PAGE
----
Now that I have this working, I would like to ask an additional question so that I understand why the nat is needed, if indeed it is, and to make sure I should not be looking for a configuration problem in my setup.

    I would have expected that in a tunnel, the original IP address would remain the same. It would go through the tunnel and the center gateway and then to other things on our network, and the client IP would remain the same. Ours is changing to the center gateway address. The NAT rule is making sure the IP address stays the same. Is this expected behavior?

    So here is what I have...

    client 1.1.2.1 >> CP1100 >> Tunnel >> Center Gateway 172.1.1.1 >> Webserver on network log shows 172.1.1.1


    What I would have expected is...

    client 1.1.2.1 >> CP1100 >> Tunnel >> Center Gateway 172.1.1.1 >> Webserver on network log shows 1.1.2.1


    So the NAT rule makes the second scenario happen, but I'm wondering if I have something configured wrong to make the NAT rule required, or is that just how it works? If what I expected is what should be happening, I have some clean up to do. We are running r80.10, but made a conversion from r77.30 where we were using SmartProvisioning. Maybe SP was doing more behind the scenes than I knew.

    Any help is appreciated. I have been googling how a VPN tunnel works, but have not yet found a diagram or anything that explains this piece.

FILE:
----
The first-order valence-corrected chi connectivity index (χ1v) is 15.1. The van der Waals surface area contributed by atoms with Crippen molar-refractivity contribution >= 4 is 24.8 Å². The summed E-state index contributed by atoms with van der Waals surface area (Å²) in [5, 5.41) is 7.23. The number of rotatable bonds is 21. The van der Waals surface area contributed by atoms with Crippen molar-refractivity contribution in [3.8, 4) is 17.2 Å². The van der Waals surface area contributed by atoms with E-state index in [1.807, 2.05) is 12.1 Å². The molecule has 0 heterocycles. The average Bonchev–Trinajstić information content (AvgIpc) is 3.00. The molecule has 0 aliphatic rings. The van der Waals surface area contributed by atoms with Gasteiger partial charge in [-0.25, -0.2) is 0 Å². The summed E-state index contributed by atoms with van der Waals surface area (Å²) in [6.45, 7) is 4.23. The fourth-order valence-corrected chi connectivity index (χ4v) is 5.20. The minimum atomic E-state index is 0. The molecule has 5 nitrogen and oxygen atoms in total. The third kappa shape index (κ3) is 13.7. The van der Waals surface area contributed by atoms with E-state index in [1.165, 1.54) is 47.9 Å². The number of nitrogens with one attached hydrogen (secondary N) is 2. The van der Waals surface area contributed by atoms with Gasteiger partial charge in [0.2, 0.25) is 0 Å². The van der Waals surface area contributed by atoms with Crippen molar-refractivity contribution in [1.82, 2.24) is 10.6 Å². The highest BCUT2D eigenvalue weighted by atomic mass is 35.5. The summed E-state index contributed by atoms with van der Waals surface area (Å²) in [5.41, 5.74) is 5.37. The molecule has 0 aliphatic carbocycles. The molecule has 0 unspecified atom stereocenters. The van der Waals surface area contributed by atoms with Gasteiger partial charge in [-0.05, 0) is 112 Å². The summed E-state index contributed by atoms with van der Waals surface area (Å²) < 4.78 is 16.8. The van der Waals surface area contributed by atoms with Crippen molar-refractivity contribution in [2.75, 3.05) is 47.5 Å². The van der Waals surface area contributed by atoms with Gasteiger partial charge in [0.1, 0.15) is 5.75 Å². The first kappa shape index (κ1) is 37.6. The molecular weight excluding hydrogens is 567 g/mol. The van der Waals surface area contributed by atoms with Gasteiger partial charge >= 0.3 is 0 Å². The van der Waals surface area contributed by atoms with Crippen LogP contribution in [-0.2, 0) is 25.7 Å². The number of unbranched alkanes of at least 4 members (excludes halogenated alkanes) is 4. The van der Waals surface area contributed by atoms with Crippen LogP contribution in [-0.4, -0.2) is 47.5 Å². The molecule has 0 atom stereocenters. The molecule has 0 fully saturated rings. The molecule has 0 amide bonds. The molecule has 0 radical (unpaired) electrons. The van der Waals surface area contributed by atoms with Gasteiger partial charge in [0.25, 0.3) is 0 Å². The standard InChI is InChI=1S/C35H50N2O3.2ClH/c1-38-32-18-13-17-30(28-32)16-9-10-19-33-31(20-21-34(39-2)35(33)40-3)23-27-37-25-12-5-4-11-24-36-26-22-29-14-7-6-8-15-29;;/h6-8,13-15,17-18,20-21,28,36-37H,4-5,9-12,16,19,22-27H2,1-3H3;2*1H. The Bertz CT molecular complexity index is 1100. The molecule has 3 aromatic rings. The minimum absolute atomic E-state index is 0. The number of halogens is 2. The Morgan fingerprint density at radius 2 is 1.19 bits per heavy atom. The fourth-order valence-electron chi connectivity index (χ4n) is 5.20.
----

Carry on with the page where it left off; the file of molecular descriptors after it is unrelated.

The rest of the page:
If using the Automatic NAT setup technique (i.e. defining it on the NAT tab of a Host/Network object), the automatic rule(s) created will attempt to NAT traffic to/from that host/network regardless of where it came from or is going, and even traffic involved with a VPN tunnel. This is diametrically opposed to how NAT is configured on other vendors such as Cisco/Juniper/Palo Alto who use an explicit zone pair or interface pair to precisely define when NAT should occur. With those other vendors if there is no matching interface/zone pair no NAT occurs. However on Check Point the chances of that same traffic getting caught in an Automatically created NAT rule is very high. So at the top of the Check Point NAT rule base it is very common to specify manual "no-NAT" or "anti-NAT" rules to specify where you do *not* want NAT to occur (traffic between internal networks and DMZs is a good example), and for all other situations just let the traffic fall down to the Automatic NAT rule. There is currently no easy way to replicate the "zone pair" NAT approach on a Check Point since Security Zones cannot be used in NAT rules at all, which makes converting NAT policies from the zone/interface pair vendors to Check Point rather cumbersome.